Solutions for Biomass Receiving Bin Woes

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Pellet plants and other biomass operations often struggle with biomass receiving bins and infeed systems. The bins are messy. They break down. They require too much maintenance. Material doesn’t flow well. We’ve heard it all, and we hear it often.

While tweaks to your biomass bin may reduce your headaches, the performance issues are often related to the overall design of the receiving and infeed system. Tweaks will only go so far; they can address symptoms but will not resolve the root cause of the trouble.

With chain and shuffling-floor bins, problems arise partly because they move the entire material pile toward the discharge area. If there’s a wall above the discharge slot, the floors often pack biomass against the discharge wall, where it bridges over the opening. At the same time, material often builds up above the discharge area and eventually overflows the bin, creating a mess.

BE&E can retrofit chain and shuffling-floor bins with a drag back chain to resolve flow issues. The drag back chain meters material as it approaches the discharge area, creating a consistent flow out of the bin.

Removing the discharge wall from these bins also poses problems. Without the wall, material sloughs out the bin in surges that can overwhelm the receiving conveyor. Thus, to protect the conveyor from damage, the operation must add a metering device to the process or oversize the conveyor to accommodate the peak flow rate during a surge.

Besides issues with flow, chain bins suffer much wear as the chains drag across the steel floor. They also lack redundancy: if a chain fails, maintenance employees must shut down the entire machine to fix it, as a single driveshaft almost always drives the chains.

The only alternative to chain and shuffling floors that can achieve equivalent throughput rates are screws, which BE&E employs in its receiving and metering bins. We opt for screws because they lack the complications mentioned above. Plus, they’re short enough in a bin that they don’t require infamously troublesome hanger bearings. They accurately meter material and evenly reclaim material from throughout the pile when adequately designed. What’s more, the screws in our bins are individually powered. So, if a motor needs to be repaired, crews needn’t stop receiving material. They can speed up the other three to compensate for the down screw until the repair is finished or live with a short-term flow rate at 75 percent of capacity.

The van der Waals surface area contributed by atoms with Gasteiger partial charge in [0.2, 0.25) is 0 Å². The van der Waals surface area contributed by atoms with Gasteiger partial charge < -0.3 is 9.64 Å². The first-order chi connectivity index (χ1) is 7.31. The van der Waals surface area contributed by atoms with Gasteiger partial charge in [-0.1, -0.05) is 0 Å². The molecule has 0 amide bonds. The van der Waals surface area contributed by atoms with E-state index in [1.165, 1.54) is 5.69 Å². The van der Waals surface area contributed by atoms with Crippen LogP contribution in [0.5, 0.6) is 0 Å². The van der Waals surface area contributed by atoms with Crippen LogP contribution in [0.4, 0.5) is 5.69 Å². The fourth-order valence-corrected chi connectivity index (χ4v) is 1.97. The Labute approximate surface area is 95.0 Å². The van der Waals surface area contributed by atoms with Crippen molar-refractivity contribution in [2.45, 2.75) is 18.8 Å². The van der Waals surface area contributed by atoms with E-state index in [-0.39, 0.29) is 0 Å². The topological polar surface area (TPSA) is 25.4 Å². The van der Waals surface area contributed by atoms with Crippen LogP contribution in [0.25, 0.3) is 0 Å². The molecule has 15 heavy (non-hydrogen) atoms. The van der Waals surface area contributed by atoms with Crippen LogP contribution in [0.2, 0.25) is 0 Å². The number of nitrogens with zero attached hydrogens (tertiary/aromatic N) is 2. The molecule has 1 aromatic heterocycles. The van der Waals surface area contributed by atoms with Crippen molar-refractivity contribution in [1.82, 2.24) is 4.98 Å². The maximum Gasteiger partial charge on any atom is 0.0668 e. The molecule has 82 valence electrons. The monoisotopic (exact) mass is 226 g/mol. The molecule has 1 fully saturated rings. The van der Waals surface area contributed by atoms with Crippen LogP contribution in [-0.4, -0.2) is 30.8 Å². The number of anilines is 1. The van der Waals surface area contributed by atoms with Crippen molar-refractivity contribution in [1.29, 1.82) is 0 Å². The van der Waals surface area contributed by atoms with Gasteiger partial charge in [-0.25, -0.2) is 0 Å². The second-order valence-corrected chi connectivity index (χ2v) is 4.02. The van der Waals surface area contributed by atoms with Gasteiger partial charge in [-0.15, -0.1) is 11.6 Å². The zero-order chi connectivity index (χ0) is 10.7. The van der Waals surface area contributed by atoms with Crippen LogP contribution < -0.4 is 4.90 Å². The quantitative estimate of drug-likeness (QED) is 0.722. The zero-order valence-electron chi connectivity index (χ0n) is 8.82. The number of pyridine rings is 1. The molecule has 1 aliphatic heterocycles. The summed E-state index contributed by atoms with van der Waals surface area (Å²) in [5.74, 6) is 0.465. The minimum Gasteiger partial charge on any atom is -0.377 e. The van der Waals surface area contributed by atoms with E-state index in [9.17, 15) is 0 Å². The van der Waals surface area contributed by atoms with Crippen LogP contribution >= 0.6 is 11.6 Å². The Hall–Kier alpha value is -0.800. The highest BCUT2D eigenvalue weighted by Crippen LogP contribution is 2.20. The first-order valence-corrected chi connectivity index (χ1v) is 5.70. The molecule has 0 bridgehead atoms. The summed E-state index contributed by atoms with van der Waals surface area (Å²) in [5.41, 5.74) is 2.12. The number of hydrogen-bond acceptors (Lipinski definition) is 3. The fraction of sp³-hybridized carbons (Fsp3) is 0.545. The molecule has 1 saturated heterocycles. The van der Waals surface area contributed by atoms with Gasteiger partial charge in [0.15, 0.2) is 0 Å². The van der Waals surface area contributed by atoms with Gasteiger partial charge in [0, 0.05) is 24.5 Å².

BE&E offers two styles of trailer receiving bins for biomass. The first is a “high-top” bin. This style bin requires no ramp and moves the biomass horizontally toward the receiving conveyor, which is in a pit parallel to the delivery trailer. The second style, an “inline” bin, requires no pit. The screws in this bin are parallel to the trailer and slope upward to clear the receiving conveyor, which runs perpendicular to the trailer. While this bin doesn’t require a pit for the conveyor, it does require a low ramp.

BE&E designs pits for receiving biomass, too. In these, we place an inline receiving bin (without walls) or the base of one of our modular screw bins.

If your receiving and infeed bins are straining your patience, why not reach out? Our solutions are designed for simple maintenance and low operating costs. Let us allay your receiving process woes! Contact us today!

 

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